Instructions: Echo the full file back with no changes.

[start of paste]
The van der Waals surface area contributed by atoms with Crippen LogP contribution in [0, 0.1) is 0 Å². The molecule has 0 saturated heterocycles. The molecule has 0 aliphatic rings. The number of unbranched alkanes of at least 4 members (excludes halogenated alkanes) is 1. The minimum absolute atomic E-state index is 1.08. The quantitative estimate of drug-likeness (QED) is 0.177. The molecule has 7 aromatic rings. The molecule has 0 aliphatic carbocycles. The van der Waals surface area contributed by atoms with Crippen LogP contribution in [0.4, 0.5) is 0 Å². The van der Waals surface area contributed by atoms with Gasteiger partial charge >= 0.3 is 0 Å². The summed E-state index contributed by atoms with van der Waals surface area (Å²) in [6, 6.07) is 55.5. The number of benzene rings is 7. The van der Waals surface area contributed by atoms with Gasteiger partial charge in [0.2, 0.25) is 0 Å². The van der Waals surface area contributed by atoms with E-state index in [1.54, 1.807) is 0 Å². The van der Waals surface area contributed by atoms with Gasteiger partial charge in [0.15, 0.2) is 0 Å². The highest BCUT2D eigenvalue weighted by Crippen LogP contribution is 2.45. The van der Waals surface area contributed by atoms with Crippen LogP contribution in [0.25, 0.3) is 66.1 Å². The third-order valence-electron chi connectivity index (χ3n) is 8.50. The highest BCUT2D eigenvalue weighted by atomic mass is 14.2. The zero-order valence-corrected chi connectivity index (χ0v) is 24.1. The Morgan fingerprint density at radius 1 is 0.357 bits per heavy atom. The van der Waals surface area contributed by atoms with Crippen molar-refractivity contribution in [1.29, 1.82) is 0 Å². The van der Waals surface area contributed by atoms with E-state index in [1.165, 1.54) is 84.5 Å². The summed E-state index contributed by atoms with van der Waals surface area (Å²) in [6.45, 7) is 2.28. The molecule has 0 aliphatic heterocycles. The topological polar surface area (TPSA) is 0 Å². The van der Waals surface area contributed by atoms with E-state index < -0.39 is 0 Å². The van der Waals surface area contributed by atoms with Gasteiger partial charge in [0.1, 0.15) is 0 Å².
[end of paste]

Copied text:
The van der Waals surface area contributed by atoms with Crippen LogP contribution in [0, 0.1) is 0 Å². The molecule has 0 saturated heterocycles. The molecule has 0 aliphatic rings. The number of unbranched alkanes of at least 4 members (excludes halogenated alkanes) is 1. The minimum absolute atomic E-state index is 1.08. The quantitative estimate of drug-likeness (QED) is 0.177. The molecule has 7 aromatic rings. The molecule has 0 aliphatic carbocycles. The van der Waals surface area contributed by atoms with Crippen LogP contribution in [0.4, 0.5) is 0 Å². The van der Waals surface area contributed by atoms with Gasteiger partial charge >= 0.3 is 0 Å². The summed E-state index contributed by atoms with van der Waals surface area (Å²) in [6, 6.07) is 55.5. The number of benzene rings is 7. The van der Waals surface area contributed by atoms with Gasteiger partial charge in [0.2, 0.25) is 0 Å². The van der Waals surface area contributed by atoms with E-state index in [1.54, 1.807) is 0 Å². The van der Waals surface area contributed by atoms with Gasteiger partial charge in [0.15, 0.2) is 0 Å². The highest BCUT2D eigenvalue weighted by Crippen LogP contribution is 2.45. The van der Waals surface area contributed by atoms with Crippen LogP contribution in [0.25, 0.3) is 66.1 Å². The third-order valence-electron chi connectivity index (χ3n) is 8.50. The highest BCUT2D eigenvalue weighted by atomic mass is 14.2. The zero-order valence-corrected chi connectivity index (χ0v) is 24.1. The Morgan fingerprint density at radius 1 is 0.357 bits per heavy atom. The van der Waals surface area contributed by atoms with Crippen molar-refractivity contribution in [1.29, 1.82) is 0 Å². The van der Waals surface area contributed by atoms with E-state index in [1.165, 1.54) is 84.5 Å². The summed E-state index contributed by atoms with van der Waals surface area (Å²) in [6.45, 7) is 2.28. The molecule has 0 aliphatic heterocycles. The topological polar surface area (TPSA) is 0 Å². The van der Waals surface area contributed by atoms with E-state index < -0.39 is 0 Å². The van der Waals surface area contributed by atoms with Gasteiger partial charge in [0.1, 0.15) is 0 Å².